In our daily forecasts, we use terms like "sunny," "partly cloudy," "partly sunny," "mostly cloudy" and "cloudy" to describe how much cloud coverage is expected during a given forecast period.
Let's explain what each term really means to you:
*Sunny or Clear means no clouds are expected in the sky.
*Mostly Sunny means just a few clouds are expected. All clouds combined will total less than 37.5% (or 3/8ths) of total sky coverage.
*Partly Cloudy means clouds will make up between 37.5% (3/8ths) and 62.5% (5/8ths) of total sky coverage, but you'll see overall less clouds and more sun in the sky.
*Partly Sunny means clouds will make up between 37.5% (3/8ths) and 62.5% (5/8ths) of total sky coverage, but you'll expect overall less sun and more clouds in the sky.
*Mostly Cloudy means clouds will make up between 62.5% (5/8ths) and 87.5% (7/8th) of total sky coverage.
*Cloudy means the entire sky will be covered in clouds with no sun penetrating through.
Take our Weather Web Poll:
Take a few moments and vote about what you feel is our perfect summer time temperature in northeast Ohio. We'll share the results on the blog on Friday.
Many of you have been asking us about our yearly rainfall to date in northern Ohio and how it compares to normal.
No surprise: the weather been unusually wetter than normal this year!
For the Cleveland area, we are running over six inches above normal so far in 2019, while Akron/Canton and Mansfield have also far exceeded their normal rainfall totals through July 25th. See the graphic below for comparison.
In order to break into record territory for the year, Cleveland would need at least a total of 45.43 inches of precipitation (rain and snow melt equivalent) by December 31st to crack the top 10 wettest years on records, while Akron/Canton would need a total of 45.43 inches and Mansfield would require 49.23 inches.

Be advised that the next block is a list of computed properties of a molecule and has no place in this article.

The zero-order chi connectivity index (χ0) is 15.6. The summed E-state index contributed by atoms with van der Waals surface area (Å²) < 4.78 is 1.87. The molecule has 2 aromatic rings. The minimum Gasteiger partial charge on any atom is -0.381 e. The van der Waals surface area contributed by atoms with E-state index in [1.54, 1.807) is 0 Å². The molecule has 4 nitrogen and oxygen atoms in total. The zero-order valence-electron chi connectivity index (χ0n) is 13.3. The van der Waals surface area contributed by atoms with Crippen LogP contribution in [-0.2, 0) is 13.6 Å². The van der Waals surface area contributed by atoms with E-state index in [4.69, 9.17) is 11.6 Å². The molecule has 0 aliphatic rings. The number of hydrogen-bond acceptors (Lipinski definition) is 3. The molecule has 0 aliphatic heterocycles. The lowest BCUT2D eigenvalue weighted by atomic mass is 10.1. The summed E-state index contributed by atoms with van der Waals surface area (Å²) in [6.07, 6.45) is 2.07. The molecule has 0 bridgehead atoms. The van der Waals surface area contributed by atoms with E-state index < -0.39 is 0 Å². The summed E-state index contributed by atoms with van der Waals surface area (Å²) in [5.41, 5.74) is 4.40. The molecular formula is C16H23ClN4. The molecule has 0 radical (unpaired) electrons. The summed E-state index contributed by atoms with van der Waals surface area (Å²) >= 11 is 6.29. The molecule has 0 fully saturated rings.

The all-time wettest year ever for Cleveland occurred just 8 years ago in 2011 with 65.32 inches of precipitation. (Akron/Canton's all-time record is 65.70 inches in 1990 and Mansfield is 67.22 inches in 1990).
Let's hope we don't get another 37.81 inches of precipitation before the end of the year, but with a changing global climate, anything is possible!
Chapter six: July 24, 2019
The Midsummer Chill:
In case you haven't noticed over the last few days, temperatures have been below our normal high of 83 degrees in northern Ohio. We can thank the jet stream for this.
After the last weekend's high pressure system that brought us the heat wave, the high pushed off and opened up the opportunity for the jet stream to push south ushering in the cooler air from Canada. By Tuesday, the jet stream had taken push unusually far south into the southern states.
Here is what our jet stream currently looks like on Wednesday:
What is the jet stream?
The National Weather Service define jet streams as fast, flowing, relative narrow air currents found in the atmosphere about 6 miles above the surface of the earth that guide our weather.
In the northern hemisphere, we have three types of jet streams:
*The Polar jet stream that generally stays way up into Canada.
*The Mid-Latitude jet stream that affects the majority of northern Ohio weather
*The Subtropical jet stream that affects areas from Mexico to Florida and steers tropical systems.
In the summer time, the jet streams are usually zonal, or moving in a general west to east direction. This keeps the cold air to the north of the mid-latitude jet stream, usually north of the U.S./Canada border and the warm air to the south over the United States.
In the winter time, the jet streams become more like a roller coaster, jutting south and then back north in waves. When the happens, the jet streams have a direct influence on the high and low pressures that form along it.
As we mentioned, we are seeing an unusual pattern for July right now, where the jet stream is showing more a winter-time setup bringing nice cool air and less humidity into northern Ohio.
Question #1: "Where do I find all the current weather on wkyc.com?"
We have received a couple of viewer questions about where to find certain weather elements on our website, wkyc.com
Our main weather page is actually found at wkyc.com/weather and features our daily narrative weather update from the Channel 3 Weather team, the current weather conditions, a 10 day forecast, the latest weather news and video, interactive radar, our local weather maps and featured weather photo galleries.
You can also find much of this same information on both our new WKYC News App and WKYC Weather App. Click on the link below to get our new app or search "wkyc radar" in the iTunes and Google Play stores for the separate WKYC Weather app.
RELATED: WKYC has a new app, download it here
Question #2: "What is the safest sunscreen SPF rating to use on your skin?"
First, let's explain what SPF means. SPF is short for Sun Protection Factor or a measure of how well a sunscreen product will protect your skin from dangerous ultraviolet rays from the sun.